2. Declare the Kingdom of God to everyone, and do it, regardless of the response.
Look at verse 4: “And when a great crowd was gathering and people from town after town came to him, he said in a parable, 5 ‘A sower went out to sow his seed. And as he sowed, some fell along the path and was trampled underfoot, and the birds of the air devoured it. 6 And some fell on the rock, and as it grew up, it withered away, because it had no moisture. 7 And some fell among thorns, and the thorns grew up with it and choked it. 8 And some fell into good soil and grew and yielded a hundredfold.’ As he said these things, he called out, ‘He who has ears to hear, let him hear.’
“9 And when his disciples asked him what this parable meant, 10 he said, ‘To you it has been given to know the secrets of the kingdom of God, but for others they are in parables, so that “seeing they may not see, and hearing they may not understand.” 11 Now the parable is this: The seed is the word of God. 12 The ones along the path are those who have heard; then the devil comes and takes away the word from their hearts, so that they may not believe and be saved. 13 And the ones on the rock are those who, when they hear the word, receive it with joy. But these have no root; they believe for a while, and in time of testing fall away. 14 And as for what fell among the thorns, they are those who hear, but as they go on their way they are choked by the cares and riches and pleasures of life, and their fruit does not mature. 15 As for that in the good soil, they are those who, hearing the word, hold it fast in an honest and good heart, and bear fruit with patience.’”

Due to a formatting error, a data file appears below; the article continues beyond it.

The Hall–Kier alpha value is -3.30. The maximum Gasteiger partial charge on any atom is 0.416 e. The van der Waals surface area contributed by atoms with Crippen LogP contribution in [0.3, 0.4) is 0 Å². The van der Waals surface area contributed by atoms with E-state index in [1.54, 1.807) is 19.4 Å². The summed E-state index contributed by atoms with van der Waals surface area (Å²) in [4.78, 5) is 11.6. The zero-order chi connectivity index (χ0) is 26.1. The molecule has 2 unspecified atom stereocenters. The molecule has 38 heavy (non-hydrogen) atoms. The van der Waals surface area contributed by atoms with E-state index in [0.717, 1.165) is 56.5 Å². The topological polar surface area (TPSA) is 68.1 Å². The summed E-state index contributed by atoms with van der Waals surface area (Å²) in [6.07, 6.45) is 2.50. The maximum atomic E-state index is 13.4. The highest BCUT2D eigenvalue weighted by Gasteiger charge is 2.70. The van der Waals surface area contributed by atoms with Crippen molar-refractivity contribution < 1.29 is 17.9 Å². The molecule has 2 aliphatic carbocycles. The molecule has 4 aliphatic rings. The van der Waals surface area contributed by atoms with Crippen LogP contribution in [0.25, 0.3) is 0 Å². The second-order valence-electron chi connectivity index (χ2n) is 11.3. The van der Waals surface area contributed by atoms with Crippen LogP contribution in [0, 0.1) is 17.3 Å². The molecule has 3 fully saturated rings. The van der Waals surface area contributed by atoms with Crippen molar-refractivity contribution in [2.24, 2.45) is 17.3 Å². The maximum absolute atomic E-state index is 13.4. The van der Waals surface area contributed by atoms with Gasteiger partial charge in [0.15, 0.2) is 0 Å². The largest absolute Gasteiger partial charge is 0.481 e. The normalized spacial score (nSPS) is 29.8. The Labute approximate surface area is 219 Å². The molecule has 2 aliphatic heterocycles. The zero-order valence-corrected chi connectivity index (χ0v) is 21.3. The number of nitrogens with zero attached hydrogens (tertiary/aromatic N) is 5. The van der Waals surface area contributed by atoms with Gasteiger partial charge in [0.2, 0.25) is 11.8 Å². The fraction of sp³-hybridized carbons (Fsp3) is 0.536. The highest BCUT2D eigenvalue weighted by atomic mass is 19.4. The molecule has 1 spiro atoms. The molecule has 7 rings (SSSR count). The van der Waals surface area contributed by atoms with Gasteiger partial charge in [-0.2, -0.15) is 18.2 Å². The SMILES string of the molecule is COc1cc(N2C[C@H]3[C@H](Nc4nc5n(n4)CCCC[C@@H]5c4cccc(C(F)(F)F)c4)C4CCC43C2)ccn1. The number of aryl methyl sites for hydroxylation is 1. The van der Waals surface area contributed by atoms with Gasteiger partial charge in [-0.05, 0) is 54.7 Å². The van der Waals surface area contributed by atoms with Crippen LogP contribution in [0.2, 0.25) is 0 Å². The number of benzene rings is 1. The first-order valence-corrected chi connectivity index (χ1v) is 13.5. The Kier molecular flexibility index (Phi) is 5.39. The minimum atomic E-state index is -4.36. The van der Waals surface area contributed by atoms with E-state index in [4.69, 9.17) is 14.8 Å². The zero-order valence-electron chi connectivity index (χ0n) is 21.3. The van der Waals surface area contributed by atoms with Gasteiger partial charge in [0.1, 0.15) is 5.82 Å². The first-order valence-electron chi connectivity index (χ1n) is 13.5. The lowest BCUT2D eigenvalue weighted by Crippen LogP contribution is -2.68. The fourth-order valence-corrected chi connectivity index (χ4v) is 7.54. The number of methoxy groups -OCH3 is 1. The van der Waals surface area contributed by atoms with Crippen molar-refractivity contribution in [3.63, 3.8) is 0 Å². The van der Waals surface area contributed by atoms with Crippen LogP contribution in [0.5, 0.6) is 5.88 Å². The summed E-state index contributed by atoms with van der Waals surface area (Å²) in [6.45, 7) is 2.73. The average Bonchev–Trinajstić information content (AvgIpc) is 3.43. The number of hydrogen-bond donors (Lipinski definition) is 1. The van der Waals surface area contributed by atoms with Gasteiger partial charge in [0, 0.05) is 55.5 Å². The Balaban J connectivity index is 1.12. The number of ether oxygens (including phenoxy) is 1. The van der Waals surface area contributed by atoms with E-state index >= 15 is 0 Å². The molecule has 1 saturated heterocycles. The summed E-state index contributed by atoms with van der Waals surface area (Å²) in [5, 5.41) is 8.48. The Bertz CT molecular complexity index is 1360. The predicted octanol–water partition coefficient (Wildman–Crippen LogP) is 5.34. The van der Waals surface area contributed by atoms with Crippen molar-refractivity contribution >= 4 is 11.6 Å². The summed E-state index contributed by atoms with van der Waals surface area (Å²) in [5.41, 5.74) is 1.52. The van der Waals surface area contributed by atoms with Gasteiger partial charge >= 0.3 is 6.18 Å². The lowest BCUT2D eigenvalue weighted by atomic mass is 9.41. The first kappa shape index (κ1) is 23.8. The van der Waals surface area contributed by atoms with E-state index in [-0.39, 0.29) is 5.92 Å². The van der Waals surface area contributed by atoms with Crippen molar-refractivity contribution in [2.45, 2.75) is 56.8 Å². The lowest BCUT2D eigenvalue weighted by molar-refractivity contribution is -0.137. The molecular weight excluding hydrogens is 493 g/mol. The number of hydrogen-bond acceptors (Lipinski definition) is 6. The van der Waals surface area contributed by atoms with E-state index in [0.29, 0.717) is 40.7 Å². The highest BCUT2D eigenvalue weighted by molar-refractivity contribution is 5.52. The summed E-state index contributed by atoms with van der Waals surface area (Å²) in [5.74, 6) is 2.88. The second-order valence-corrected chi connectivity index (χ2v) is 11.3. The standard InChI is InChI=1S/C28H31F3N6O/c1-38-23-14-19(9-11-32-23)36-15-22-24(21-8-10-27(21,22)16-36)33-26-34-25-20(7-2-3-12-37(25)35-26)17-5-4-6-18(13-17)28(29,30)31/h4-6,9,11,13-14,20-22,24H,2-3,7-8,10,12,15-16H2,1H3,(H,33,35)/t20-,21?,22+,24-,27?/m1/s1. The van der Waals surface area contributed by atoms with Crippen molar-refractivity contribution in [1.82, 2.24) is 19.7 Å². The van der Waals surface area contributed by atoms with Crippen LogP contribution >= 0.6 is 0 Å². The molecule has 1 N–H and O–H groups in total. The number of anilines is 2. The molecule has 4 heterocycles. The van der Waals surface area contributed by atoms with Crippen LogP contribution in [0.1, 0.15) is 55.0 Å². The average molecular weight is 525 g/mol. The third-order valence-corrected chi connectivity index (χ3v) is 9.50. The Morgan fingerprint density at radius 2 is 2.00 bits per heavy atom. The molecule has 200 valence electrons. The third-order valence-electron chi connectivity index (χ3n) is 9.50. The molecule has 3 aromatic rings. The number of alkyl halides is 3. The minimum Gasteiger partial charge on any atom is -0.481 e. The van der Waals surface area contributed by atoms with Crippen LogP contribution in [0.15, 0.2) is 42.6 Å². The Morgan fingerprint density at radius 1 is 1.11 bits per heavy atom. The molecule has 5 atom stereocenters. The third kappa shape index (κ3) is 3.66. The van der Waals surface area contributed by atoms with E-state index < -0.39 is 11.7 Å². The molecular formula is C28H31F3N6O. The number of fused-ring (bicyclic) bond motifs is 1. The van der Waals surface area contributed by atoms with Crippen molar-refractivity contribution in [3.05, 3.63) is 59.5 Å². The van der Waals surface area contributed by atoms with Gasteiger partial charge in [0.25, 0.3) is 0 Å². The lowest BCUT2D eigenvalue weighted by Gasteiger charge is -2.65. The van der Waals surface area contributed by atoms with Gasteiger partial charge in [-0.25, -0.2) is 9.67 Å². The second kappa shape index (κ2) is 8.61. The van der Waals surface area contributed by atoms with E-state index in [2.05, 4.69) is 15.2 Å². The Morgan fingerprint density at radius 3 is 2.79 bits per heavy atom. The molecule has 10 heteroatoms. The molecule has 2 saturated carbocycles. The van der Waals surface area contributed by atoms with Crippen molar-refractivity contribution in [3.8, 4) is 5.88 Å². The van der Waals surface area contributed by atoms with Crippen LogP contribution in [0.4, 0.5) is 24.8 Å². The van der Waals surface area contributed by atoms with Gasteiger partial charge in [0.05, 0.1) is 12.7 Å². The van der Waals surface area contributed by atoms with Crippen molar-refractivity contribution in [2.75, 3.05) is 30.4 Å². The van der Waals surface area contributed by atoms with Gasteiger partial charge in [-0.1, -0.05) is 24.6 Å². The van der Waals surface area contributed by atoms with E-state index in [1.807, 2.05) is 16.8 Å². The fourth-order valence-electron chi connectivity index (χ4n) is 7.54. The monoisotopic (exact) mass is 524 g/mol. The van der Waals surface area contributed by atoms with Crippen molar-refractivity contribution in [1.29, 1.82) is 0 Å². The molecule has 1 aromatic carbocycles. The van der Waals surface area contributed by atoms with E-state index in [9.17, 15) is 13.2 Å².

Jesus gives His famous Parable of the Sower. But what’s interesting about this parable is that the sower isn’t mentioned after it says that he went out to sow his seed. And that’s because the sower isn’t the point of the parable; the point of the parable is the kinds of soil on which the sower sows his seed.
And I think this is good for us to keep in mind, because it makes the point, not about us, but about the message. Because that’s easy to do, right? We can so easily make a big deal about the fact that we are bringing this message to everyone, but the message gets lost somewhere in there, when that happens.